The one place I really wanted to visit was the Pergamon Museum so after settling in to our hotel off we went. The Museum was only a few minutes walk and I had booked tickets in advance for the 4pm entry so we were able to go straight in. The Pergamon houses antiquities from the Classical world and the Ancient Near East and also the Museum of Islamic Art. My objective was to see the Ishtar Gate and I'm afraid that this is a really bad photograph of it, I couldn't stand square on or far enough back because of the number of other people who were also taking photos but you get the general idea:) The Ishtar Gate was the main entrance to the city of Babylon (in what is now Iraq) and was built by King Nebuchadnezzar around 575BC - or perhaps I should say was built for him, I rather doubt that he had anything to do with the actual construction:) It was excavated by the German archaeologist Robert Koldewey between 1902 and 1914 and the material was brought back to Germany and used to make a partial reconstruction. It was originally a double gate but it was so enormous (over 38 feet high) that only the smaller frontal part is on display, the second gate is in storage. The Pergamon is undergoing extensive refurbishment at the moment so parts of it were closed and there was a lot of background scaffolding etc visible that wouldn't normally be seen.

The Gate was dedicated to Ishtar the Babylonian goddess of love and war whose symbol was the lion.  One hundred and twenty of these lined the Processional Way which led from the inner city through the Ishtar Gate to the Bit Akitu or 'House of the New Year's Festival'. The festival lasted for twelve days and began after the first new moon following the Spring Equinox. The lions were there as a symbol of protection.The corridor in the Museum which leads to the Gate is lined on both sides with these striding lions in a recreation of the Processional Way

The Gate itself was decorated with alternating rows of bulls and dragons symbols of the weather god Adad and the most important Babylonian god Marduk. The animals were made with brown and yellow glazed tiles surrounded by blue tiles made of lapis lazuli which was highly prized in the ancient world for its intense colour. The only source at that period was Afghanistan so it was both rare and expensive. The 'dragon' has the head and forked tongue of a snake and the hind feet of a bird.

Here we have the reconstructed Market Gate from Miletus a wealthy Greek trading city in what is now Turkey. It's absolutely enormous - over 98 feet wide (c30metres) and 54 feet high(c16 metres) so the photo shows only the central portion. It was built in the reign of the Roman Emperor Hadrian - he of Hadrian's Wall fame - as Greece was of course a part of the Roman Empire at this time.

The relief above is carved on basalt and depicts a lion hunt. It dates from about 750BC and comes from the palace of Kapara in Tell Halaf , north east Syria. By the 9th century BC this area had become part of the Assyrian Empire. Does anyone else remember learning the lines from Lord Byron's poem?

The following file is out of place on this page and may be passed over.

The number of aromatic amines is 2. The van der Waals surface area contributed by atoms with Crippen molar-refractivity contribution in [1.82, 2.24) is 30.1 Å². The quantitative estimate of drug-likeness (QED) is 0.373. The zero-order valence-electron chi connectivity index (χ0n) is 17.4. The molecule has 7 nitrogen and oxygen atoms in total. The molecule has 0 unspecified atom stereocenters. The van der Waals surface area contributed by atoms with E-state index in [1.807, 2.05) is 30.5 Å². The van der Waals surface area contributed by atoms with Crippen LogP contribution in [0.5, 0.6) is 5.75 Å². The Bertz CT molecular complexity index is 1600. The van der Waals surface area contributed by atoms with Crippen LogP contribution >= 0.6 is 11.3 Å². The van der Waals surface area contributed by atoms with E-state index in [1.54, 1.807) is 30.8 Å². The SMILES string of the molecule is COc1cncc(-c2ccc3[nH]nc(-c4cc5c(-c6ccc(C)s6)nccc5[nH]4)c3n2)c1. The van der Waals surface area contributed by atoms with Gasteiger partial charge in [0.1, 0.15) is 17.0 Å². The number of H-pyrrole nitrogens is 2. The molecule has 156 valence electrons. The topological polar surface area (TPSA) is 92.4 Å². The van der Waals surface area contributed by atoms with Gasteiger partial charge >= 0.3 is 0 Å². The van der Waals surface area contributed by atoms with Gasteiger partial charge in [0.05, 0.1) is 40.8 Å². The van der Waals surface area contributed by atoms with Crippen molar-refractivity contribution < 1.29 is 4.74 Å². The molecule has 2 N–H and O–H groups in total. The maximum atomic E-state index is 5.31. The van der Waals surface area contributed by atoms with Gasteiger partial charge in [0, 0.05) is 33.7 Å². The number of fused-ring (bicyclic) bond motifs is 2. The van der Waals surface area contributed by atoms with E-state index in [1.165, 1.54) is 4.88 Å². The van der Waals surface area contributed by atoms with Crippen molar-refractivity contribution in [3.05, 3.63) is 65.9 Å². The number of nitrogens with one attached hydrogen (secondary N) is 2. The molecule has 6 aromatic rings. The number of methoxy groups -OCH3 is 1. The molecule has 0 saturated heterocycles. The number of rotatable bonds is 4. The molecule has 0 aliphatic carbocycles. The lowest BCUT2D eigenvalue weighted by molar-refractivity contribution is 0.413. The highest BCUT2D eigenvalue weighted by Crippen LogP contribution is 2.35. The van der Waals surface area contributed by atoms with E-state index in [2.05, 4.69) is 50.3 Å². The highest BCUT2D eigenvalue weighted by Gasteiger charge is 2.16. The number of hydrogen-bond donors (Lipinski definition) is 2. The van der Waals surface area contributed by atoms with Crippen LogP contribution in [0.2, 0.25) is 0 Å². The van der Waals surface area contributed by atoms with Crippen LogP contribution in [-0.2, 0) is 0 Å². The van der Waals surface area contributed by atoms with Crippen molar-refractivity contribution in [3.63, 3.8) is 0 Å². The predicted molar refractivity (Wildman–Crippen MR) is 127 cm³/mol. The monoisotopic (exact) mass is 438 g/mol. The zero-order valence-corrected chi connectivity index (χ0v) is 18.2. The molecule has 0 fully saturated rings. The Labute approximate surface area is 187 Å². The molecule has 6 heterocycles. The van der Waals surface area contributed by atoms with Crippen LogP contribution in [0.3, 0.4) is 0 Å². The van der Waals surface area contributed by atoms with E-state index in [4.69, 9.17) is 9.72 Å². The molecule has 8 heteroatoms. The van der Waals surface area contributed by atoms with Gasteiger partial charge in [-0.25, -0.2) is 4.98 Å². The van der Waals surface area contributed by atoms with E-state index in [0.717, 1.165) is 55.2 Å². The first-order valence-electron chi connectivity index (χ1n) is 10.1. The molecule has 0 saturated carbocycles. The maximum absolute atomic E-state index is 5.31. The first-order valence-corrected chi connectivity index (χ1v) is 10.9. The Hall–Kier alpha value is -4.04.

The Assyrian came down like the wolf on the fold
 And his cohorts were gleaming in purple and gold
And the sheen of their spears was like stars on the sea
When the blue waves roll nightly on deep Galilee

 I must have learned that when I was about 9 or 10 years old and I've never forgotten it.

This enormous 9th century BC statue of a bird, probably a griffin, is also from the palace at Tell Halaf

I think this was probably my favourite of all the exhibits. The jewellery, made of gold, carnelian and lapis lazuli, was found in the Royal Graves of the ancient city of Ur and dates from about 2600BC. It was worn by the female attendants of Queen Puabi with whom they were buried. When the Queen died her attendants died with her and I don't think they asked for volunteers! The Royal Graves were excavated by Sir Leonard Woolley in the 1920s and the jewellery that the Queen herself was buried with is even more stunning but I believe that you will have to visit the University of Pennsylvania Museum of Archaeology to see it. Ur was a city in ancient Mesopotamia which is now southern Iraq. I would really love to travel in Iraq and Syria and visit some of the wonderful archaeological sites that are there though there isn't much chance of that at present.

Finally we moved into the section of the Museum devoted to Islamic Art. This is part of the Aleppo Room and it is apparently the oldest surviving and most valuable painted wall panelling from the Ottoman Empire. It was made about 1600AD for the reception room of a house in the Syrian city of Aleppo. There are glass screens in front of it hence the reflections.

A detail of one of the panels showing a little picture of courtly life, a lovely bird and some of the intricate floral designs.

These are really beautiful, a carved ivory casket from 11th-12th century Sicily and an equally beautiful carved ivory drinking horn - at least I think it's a drinking horn.

This was just stunning - a prayer niche from the Maidan Mosque in Iran dating from 1226. A prayer niche is the focal point of the interior of a mosque and would be oriented towards Mecca.

I have no idea how old this is or where it came from but I love the shape and simplicity of it. My daughter was getting a little restive by this stage so I didn't linger long enough to read the explanatory label. She was doing the Pergamon in exchange for me going with her to look for street art later on:) This was a really good day to spend time here as the Museum is open until 8pm on Thursdays so even though we didn't go in until 4pm we had plenty of time to look round and it was also a very good way of staying out of the rain which was pretty heavy. After a brief return to the hotel we went out for dinner and then had an early night - we'd been up since 3.30am as our flight from Manchester left at 7am so exhaustion was definitely setting in by this time and a lot of walking lay ahead of us over the next couple of days.